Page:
The mission of your church travel program is important. So important, in fact, that it should outlast you.
Your travel program isn’t just a group of friends who enjoy taking trips together. Because you represent the ministry and mission of your church, the work you do is important and has lasting value. If you run a thriving travel program for your religious organization, you’re playing a part in building community and changing lives. And that work should go on even after you’re not able to continue.
Unfortunately, too many great travel programs fizzle out when the principal leader decides to take a step back. But it doesn’t have to be that way. If life responsibilities, health or other factors curtail your personal travel, your legacy can continue with a great new leader.
Here are 10 tips to help you create a succession plan that will keep your church travel group thriving.
1) Start years in advance.
In any organization, leadership transitions work best when succession planning begins well in advance. Finding the right candidate to take over your travel program could require a significant amount of time, and training that person will take even more time. So when possible, you should start planning your exit two to three years in advance of when you would like it to happen. And even if you don’t plan to quit soon, it’s a good idea to have a backup plan in case life requires you to step back unexpectedly.
2) Get input from key stakeholders.
Chances are you have an assistant, a minister or some group members who travel with you frequently. These people are the most likely to be unsettled by a quick leadership transition or an unexpected closing of your program. So when you begin thinking about succession planning, have some discreet conversations with these key stakeholders. Get their input on the future of the program and ask if they have any candidates in mind to take the reins once you step down.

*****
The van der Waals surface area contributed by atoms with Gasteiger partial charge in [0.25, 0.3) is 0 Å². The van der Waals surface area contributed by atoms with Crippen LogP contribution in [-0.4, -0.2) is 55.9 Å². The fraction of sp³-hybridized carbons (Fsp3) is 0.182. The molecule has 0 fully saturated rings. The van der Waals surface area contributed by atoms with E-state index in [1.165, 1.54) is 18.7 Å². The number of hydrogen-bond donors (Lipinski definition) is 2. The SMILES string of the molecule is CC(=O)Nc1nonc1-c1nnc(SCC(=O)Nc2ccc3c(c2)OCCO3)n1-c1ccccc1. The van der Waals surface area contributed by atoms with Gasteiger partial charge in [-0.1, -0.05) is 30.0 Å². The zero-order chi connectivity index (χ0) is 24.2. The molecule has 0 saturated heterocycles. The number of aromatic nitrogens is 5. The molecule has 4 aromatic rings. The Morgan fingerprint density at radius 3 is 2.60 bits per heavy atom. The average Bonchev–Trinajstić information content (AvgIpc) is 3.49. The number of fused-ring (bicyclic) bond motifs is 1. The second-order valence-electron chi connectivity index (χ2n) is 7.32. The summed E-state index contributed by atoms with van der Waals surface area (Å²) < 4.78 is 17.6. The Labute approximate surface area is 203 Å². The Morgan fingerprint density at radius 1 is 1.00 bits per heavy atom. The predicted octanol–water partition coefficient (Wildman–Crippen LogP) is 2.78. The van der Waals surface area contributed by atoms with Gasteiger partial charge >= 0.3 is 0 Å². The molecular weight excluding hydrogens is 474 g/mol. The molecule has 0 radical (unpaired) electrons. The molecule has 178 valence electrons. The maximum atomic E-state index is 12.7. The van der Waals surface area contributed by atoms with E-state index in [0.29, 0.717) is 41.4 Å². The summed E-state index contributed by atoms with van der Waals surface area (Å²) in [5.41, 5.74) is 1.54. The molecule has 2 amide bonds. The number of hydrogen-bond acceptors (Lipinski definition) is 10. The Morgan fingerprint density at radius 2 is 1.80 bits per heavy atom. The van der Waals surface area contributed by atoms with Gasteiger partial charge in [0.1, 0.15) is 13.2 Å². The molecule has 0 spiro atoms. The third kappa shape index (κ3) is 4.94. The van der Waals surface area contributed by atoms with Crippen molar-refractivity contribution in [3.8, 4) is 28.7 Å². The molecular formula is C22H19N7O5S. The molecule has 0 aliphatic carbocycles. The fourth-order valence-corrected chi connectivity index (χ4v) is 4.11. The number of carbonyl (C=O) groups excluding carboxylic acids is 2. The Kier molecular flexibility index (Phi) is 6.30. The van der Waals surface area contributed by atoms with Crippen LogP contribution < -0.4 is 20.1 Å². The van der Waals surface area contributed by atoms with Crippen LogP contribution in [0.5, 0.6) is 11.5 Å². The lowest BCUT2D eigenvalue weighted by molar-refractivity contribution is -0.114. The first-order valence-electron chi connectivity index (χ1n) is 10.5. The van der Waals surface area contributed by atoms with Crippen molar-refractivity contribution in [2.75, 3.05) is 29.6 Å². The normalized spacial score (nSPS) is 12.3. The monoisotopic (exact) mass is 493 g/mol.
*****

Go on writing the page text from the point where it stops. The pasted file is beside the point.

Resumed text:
3) Look for youth.
One of the keys to a thriving travel program is consistency, having an established leader at the helm for years at a time. To this end, it’s optimal to look for a new leader who can take the program for the next five to 10 years after you transition. If your group consists mostly of seniors, look for someone who has recently retired to take over. In addition to having a lot of energy, these younger leaders will also prove attractive to new travelers from your congregation or community.
4) Recruit for culture.
The most important element in maintaining a healthy group dynamic isn’t talent, authority or experience. It’s culture. And leadership changes can have a dramatic impact on an organization’s culture. So when you’re recruiting a new leader, you should look for culture first: Does the candidate get along well with your travelers? Is she fun to be with? Does he embody the mission of your ministry? If a candidate is a great cultural fit, you can teach her what she needs to know about travel. If she doesn’t fit the culture though, she likely won’t last.
5) Get them on the road.
Culture is important, but travel experience is also vital in leading a church travel ministry. There’s a chance that the best candidate for a leadership role is already among your group’s regular travelers. If not, you’ll need to bring some outside candidates into the fold and get them some travel experience. Arrange for them to come on several trips over the course of a year to familiarize themselves with group travel and to get to know your members. You’ll find out quickly if they’re a poor fit.